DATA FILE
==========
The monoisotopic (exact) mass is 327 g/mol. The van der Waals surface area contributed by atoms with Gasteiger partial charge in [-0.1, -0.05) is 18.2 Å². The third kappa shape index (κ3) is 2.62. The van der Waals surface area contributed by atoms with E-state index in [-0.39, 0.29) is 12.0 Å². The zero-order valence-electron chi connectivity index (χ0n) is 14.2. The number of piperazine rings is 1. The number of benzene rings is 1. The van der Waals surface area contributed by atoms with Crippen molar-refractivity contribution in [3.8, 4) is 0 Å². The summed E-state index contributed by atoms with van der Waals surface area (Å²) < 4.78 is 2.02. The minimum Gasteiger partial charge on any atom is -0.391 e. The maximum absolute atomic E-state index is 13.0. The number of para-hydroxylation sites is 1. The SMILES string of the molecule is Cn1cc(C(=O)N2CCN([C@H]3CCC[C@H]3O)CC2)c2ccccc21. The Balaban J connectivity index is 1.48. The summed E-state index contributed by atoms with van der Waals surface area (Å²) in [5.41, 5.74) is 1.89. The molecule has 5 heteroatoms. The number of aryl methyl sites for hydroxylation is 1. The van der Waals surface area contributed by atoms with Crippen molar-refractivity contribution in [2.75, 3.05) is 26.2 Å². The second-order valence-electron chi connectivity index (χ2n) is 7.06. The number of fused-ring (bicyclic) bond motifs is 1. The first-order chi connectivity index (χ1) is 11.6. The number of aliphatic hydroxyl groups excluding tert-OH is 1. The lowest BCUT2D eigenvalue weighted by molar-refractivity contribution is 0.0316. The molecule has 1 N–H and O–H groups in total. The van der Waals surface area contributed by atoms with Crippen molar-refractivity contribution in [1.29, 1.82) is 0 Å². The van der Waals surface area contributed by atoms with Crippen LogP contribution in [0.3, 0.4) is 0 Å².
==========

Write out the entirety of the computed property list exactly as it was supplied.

The monoisotopic (exact) mass is 327 g/mol. The van der Waals surface area contributed by atoms with Gasteiger partial charge in [-0.1, -0.05) is 18.2 Å². The third kappa shape index (κ3) is 2.62. The van der Waals surface area contributed by atoms with E-state index in [-0.39, 0.29) is 12.0 Å². The zero-order valence-electron chi connectivity index (χ0n) is 14.2. The number of piperazine rings is 1. The number of benzene rings is 1. The van der Waals surface area contributed by atoms with Crippen molar-refractivity contribution in [3.8, 4) is 0 Å². The summed E-state index contributed by atoms with van der Waals surface area (Å²) < 4.78 is 2.02. The minimum Gasteiger partial charge on any atom is -0.391 e. The maximum absolute atomic E-state index is 13.0. The number of para-hydroxylation sites is 1. The SMILES string of the molecule is Cn1cc(C(=O)N2CCN([C@H]3CCC[C@H]3O)CC2)c2ccccc21. The Balaban J connectivity index is 1.48. The summed E-state index contributed by atoms with van der Waals surface area (Å²) in [5.41, 5.74) is 1.89. The molecule has 5 heteroatoms. The number of aryl methyl sites for hydroxylation is 1. The van der Waals surface area contributed by atoms with Crippen molar-refractivity contribution in [2.75, 3.05) is 26.2 Å². The second-order valence-electron chi connectivity index (χ2n) is 7.06. The number of fused-ring (bicyclic) bond motifs is 1. The first-order chi connectivity index (χ1) is 11.6. The number of aliphatic hydroxyl groups excluding tert-OH is 1. The lowest BCUT2D eigenvalue weighted by molar-refractivity contribution is 0.0316. The molecule has 1 N–H and O–H groups in total. The van der Waals surface area contributed by atoms with Crippen molar-refractivity contribution in [1.29, 1.82) is 0 Å². The van der Waals surface area contributed by atoms with Crippen LogP contribution in [0.3, 0.4) is 0 Å².